Skyscraper shapes and wind forcesFeatured science projectScience project video

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Complexity level:
7
Project cost ($):
90
Time required:
1 day to prepare, 1 day for observation
Material availability:
Fairly easily found
Safety concerns:

Basic safety requirements. Ensure that you handle the fan with care  to avoid accidents.

Abstract

The science fair project was carried out to determine which shape works most effectively for a skyscraper in withstand winds of high velocity. This information would be very useful for building engineers. The experiment was performed on model buildings with rectangular, triangular, circular and oval cross-sections

Hypothesis

A skyscraper with a circular cross-section will be able to withstand the greatest force of wind.

Background

Skyscrapers

As buildings are built taller than ever, these skyscrapers have to deal with increasing vertical gravitational forces as well as horizontal forces resulting from wind. Just like swaying palm trees, these skyscrapers actually are able to sway several feet in any direction without causing any damage to the integrity of their structure.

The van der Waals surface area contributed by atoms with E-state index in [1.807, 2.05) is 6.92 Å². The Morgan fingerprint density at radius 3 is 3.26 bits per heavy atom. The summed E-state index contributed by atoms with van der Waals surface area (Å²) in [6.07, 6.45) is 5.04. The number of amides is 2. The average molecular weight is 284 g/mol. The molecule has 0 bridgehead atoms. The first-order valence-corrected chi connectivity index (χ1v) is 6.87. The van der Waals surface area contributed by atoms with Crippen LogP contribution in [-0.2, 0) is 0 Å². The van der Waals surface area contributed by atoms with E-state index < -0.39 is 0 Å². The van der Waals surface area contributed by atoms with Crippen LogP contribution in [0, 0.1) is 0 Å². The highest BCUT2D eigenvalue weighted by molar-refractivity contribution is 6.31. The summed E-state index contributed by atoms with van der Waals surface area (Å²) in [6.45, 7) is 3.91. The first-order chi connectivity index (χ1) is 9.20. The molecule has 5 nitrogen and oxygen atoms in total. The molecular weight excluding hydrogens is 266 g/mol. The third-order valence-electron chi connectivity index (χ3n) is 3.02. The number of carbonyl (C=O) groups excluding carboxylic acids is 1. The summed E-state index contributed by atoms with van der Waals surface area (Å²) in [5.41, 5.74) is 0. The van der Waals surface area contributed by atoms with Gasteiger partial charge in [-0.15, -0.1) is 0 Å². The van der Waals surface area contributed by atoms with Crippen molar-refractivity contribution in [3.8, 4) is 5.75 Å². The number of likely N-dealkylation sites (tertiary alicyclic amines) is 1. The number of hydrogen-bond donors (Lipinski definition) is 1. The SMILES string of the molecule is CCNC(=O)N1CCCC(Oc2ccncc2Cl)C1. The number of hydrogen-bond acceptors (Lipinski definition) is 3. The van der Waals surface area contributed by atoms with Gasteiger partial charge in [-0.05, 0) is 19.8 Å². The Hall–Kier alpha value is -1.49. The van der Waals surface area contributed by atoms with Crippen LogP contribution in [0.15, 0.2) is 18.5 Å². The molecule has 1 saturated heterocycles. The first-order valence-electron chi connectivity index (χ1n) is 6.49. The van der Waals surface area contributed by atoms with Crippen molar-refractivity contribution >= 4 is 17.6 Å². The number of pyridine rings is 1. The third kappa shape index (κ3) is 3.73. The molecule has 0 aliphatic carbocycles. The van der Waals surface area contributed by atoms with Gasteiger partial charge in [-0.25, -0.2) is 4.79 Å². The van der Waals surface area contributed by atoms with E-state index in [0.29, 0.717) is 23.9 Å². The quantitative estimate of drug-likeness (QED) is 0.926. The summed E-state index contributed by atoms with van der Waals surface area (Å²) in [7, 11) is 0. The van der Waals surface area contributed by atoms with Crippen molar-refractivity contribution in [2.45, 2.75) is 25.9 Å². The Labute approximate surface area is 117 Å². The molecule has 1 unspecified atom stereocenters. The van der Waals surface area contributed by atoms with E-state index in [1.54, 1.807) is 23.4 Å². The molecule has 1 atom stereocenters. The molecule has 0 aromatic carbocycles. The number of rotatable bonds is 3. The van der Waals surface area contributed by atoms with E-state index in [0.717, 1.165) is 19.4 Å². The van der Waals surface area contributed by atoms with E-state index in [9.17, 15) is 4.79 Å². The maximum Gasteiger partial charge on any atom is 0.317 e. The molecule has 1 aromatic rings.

However, it is important to consider how this movement affects the occupants inside these buildings. The movement will be felt more evidently on higher floors. Special design features such as the use of internal counterweights to help shift the weight of the building towards it’s center, are built into the structure of the building. These measures help counter the horizontal forces caused by wind.

The height limit of skyscrapers is not determined primarily by the structural material used to construct the building. The main factors that limit a skyscraper’s height are wind forces, limitations to the elevator systems and of course, budget. On a calm day, at an altitude of two kilometers, skyscrapers have to deal with 35km/hour wind speeds. At an altitude of 10 km, wind speeds can increase significantly to as much as 288km/hour. However, the air will also become thinner at higher altitudes, reducing  the force of wind on the building.
The shape of a skyscraper, especially on higher floors may affect how the building deflects wind. The Burj Khalifa skyscraper in Dubai for example, is built on several separate stalks, which top out unevenly around the central spire to help the building withstand against the stress of wind.
 

Scientific Terms

Gravitational forces, counter-weights

Materials

The materials required for this science fair project:

-    An high-velocity fan with 5 fan speeds. It would be best if you are able to find an industrial fan
-    4 pieces of polystyrene foam measuring 200m x 200mm x 500mm
-    4 pieces of plywood measuring 600mm x 600mm x 1500mm
-    A hammer
-    1 box of nails
-    A ruler
-    A pen-knife
-    4 boxes of playdough

Procedure